We've updated our Privacy Policy to make it clearer how we use your personal data. We use cookies to provide you with a better experience. You can read our Cookie Policy here.


Automated Method Speeds Up Cell Analysis

Listen with
Register for free to listen to this article
Thank you. Listen to this article using the player above.

Want to listen to this article for FREE?

Complete the form below to unlock access to ALL audio articles.

Read time: 1 minute

Cryo-electron tomography permits researchers to study in detail the microscopic structures inside of cells. Researchers who typically required a week of effort to dissect the 3-D structure of a single cell will now be able to do it in about an hour thanks to a new automated method developed by a team of scientists at Baylor College of Medicine and the National University of Singapore. The new method will allow scientists to study a large number and a variety of cell types in significantly less time, leading to a more detailed understanding of cellular processes and disease. 

“Cryo-electron tomography is a powerful technology for visualizing the architecture and structures inside of cells at about 100 times better resolution than that of the best light microscope,” said corresponding author Dr. Steven Ludtke, co-director of the National Center for Macromolecular Imaging and the Center for Computational and Integrative Biomedical Research and professor of biochemistry at Baylor College of Medicine.

Cryo-electron tomography provides information about cellular processes that cannot be obtained by any other current method. Scientists can study changes inside normal or diseased cells as well as inside microorganisms. However, “the need for about one man-week of effort to manually annotate all of the structures and details within each cell has limited the widespread use of this technique,” Ludtke said.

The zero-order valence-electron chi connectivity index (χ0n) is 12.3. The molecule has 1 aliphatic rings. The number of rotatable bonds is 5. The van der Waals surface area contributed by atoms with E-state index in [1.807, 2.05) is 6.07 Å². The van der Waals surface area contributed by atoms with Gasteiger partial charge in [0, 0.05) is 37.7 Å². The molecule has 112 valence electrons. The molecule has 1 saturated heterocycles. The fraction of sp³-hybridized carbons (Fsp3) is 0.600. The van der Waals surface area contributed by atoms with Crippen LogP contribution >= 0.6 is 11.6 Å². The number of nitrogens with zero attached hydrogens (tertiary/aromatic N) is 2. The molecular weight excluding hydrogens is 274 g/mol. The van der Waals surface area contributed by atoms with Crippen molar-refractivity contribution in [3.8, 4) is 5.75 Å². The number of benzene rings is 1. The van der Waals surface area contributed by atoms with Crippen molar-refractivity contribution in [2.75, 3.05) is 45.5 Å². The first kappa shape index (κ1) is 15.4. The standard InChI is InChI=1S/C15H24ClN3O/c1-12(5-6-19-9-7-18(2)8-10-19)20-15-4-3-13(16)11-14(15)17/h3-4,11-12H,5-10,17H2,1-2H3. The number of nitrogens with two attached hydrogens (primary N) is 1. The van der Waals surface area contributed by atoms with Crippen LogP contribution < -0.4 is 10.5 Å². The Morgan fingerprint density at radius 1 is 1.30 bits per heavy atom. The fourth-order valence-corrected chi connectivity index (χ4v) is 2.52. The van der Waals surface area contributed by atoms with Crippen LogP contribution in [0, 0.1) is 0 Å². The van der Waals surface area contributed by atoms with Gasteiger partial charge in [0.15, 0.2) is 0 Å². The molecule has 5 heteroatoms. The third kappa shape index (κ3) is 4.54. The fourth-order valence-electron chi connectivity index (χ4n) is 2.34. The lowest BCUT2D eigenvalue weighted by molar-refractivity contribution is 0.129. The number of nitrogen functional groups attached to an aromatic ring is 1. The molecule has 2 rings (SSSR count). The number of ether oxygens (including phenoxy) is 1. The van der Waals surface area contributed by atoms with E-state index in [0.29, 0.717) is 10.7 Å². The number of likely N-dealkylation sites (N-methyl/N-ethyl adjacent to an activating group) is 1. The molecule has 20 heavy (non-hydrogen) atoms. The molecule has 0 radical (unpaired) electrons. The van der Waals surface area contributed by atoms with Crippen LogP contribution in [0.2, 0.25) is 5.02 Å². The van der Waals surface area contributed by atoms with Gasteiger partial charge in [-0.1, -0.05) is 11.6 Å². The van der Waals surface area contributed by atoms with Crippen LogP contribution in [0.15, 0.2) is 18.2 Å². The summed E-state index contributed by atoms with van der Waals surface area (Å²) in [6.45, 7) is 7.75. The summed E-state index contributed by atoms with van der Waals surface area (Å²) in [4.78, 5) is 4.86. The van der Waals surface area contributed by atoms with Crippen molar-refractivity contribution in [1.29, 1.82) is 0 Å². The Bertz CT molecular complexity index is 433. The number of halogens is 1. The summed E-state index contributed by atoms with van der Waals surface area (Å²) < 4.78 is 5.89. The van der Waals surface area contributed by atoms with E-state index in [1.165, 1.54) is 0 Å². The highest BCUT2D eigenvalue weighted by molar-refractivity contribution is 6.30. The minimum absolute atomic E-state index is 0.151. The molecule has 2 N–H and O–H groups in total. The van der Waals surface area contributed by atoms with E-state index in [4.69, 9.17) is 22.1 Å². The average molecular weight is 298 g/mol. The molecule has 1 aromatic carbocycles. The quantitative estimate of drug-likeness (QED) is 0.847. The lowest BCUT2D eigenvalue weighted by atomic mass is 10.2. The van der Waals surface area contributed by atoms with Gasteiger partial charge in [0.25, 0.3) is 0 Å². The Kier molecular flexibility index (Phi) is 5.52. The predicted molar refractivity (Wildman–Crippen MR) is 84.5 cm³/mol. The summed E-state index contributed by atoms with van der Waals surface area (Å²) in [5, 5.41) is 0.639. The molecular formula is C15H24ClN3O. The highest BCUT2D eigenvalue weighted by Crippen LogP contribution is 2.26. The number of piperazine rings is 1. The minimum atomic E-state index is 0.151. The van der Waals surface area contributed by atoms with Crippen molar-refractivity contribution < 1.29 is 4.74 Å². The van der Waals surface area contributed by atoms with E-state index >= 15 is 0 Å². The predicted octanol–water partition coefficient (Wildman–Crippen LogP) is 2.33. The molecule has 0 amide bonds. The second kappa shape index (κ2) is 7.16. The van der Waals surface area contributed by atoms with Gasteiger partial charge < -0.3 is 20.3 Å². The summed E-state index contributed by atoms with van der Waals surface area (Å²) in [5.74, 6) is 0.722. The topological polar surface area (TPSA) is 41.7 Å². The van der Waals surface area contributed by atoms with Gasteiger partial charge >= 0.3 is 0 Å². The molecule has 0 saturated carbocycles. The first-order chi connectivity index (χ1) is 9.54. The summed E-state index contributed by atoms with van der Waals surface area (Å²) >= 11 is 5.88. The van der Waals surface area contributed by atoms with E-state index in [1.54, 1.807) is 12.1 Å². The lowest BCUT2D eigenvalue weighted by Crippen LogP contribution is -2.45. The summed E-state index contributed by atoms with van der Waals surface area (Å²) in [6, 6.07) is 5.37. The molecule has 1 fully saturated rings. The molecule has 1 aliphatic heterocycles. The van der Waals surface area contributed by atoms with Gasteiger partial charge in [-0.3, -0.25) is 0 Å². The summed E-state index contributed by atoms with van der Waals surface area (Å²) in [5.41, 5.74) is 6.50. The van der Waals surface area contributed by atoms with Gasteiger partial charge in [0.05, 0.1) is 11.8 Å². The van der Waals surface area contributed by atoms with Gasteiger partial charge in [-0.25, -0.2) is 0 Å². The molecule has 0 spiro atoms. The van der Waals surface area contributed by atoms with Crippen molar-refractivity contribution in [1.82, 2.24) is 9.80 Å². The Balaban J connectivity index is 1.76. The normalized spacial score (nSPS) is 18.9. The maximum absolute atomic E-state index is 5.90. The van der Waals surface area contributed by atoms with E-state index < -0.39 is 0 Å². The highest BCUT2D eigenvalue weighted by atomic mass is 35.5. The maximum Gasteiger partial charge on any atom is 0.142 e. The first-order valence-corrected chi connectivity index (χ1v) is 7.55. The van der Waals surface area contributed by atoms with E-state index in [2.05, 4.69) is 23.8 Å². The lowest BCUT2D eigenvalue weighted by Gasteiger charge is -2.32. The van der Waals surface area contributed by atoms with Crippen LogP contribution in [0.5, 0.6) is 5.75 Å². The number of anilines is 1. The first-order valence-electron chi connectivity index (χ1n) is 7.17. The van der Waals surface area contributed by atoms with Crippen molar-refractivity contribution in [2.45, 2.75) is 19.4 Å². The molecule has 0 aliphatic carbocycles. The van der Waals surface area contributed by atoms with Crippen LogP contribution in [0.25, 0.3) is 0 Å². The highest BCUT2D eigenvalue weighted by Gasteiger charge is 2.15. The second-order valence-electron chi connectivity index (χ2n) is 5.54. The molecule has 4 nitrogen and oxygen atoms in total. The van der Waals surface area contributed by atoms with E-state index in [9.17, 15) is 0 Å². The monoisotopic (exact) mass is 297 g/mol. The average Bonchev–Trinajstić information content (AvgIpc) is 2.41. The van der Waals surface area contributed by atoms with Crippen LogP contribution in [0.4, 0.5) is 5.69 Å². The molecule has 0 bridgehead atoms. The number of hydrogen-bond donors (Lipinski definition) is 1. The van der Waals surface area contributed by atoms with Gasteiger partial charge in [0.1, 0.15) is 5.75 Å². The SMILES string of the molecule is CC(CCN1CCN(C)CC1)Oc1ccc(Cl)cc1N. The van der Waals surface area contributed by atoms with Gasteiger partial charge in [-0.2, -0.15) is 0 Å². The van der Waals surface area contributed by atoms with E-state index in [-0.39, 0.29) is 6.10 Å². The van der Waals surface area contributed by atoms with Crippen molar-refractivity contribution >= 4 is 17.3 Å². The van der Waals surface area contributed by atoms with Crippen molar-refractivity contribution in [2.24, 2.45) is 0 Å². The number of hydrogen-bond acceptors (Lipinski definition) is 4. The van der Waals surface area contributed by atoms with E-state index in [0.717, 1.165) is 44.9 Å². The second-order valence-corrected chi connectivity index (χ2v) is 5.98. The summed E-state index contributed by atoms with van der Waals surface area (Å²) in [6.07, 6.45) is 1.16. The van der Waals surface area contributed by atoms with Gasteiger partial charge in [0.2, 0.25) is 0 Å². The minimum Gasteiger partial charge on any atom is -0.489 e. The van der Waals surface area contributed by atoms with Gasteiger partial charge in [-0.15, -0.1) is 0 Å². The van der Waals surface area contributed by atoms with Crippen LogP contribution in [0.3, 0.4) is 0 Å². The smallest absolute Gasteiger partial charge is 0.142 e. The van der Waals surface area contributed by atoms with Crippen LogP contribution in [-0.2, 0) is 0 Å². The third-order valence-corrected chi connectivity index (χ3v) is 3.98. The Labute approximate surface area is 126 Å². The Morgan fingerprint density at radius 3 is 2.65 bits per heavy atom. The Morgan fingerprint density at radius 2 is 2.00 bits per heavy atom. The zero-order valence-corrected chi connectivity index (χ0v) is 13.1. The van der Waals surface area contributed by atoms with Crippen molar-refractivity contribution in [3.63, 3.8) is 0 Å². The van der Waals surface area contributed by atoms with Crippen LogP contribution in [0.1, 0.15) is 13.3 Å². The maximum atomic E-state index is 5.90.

Looking to increase the efficiency of the time-consuming process of annotation, Ludtke and his colleagues have developed an automated method that requires less human participation. They tested their method using different cell types, including human platelets and microorganisms such as African trypanosomes and cyanobacteria. When they compared the new method with the traditional, they found that the new methodology correctly identified structures inside cells with a high level of accuracy.

“The new method reduces human effort from about one week per cell to about one hour per cell,” Ludtke said.

Researchers interested in applying this method will find it available at no cost at http://EMAN2.org, together with an interface for training.

This article has been republished from materials provided by Baylor College of Medicine. Note: material may have been edited for length and content. For further information, please contact the cited source.


Chen, M., Dai, W., Sun, S. Y., Jonasch, D., He, C. Y., Schmid, M. F., . . . Ludtke, S. J. (2017). Convolutional neural networks for automated annotation of cellular cryo-electron tomograms. Nature Methods. doi:10.1038/nmeth.4405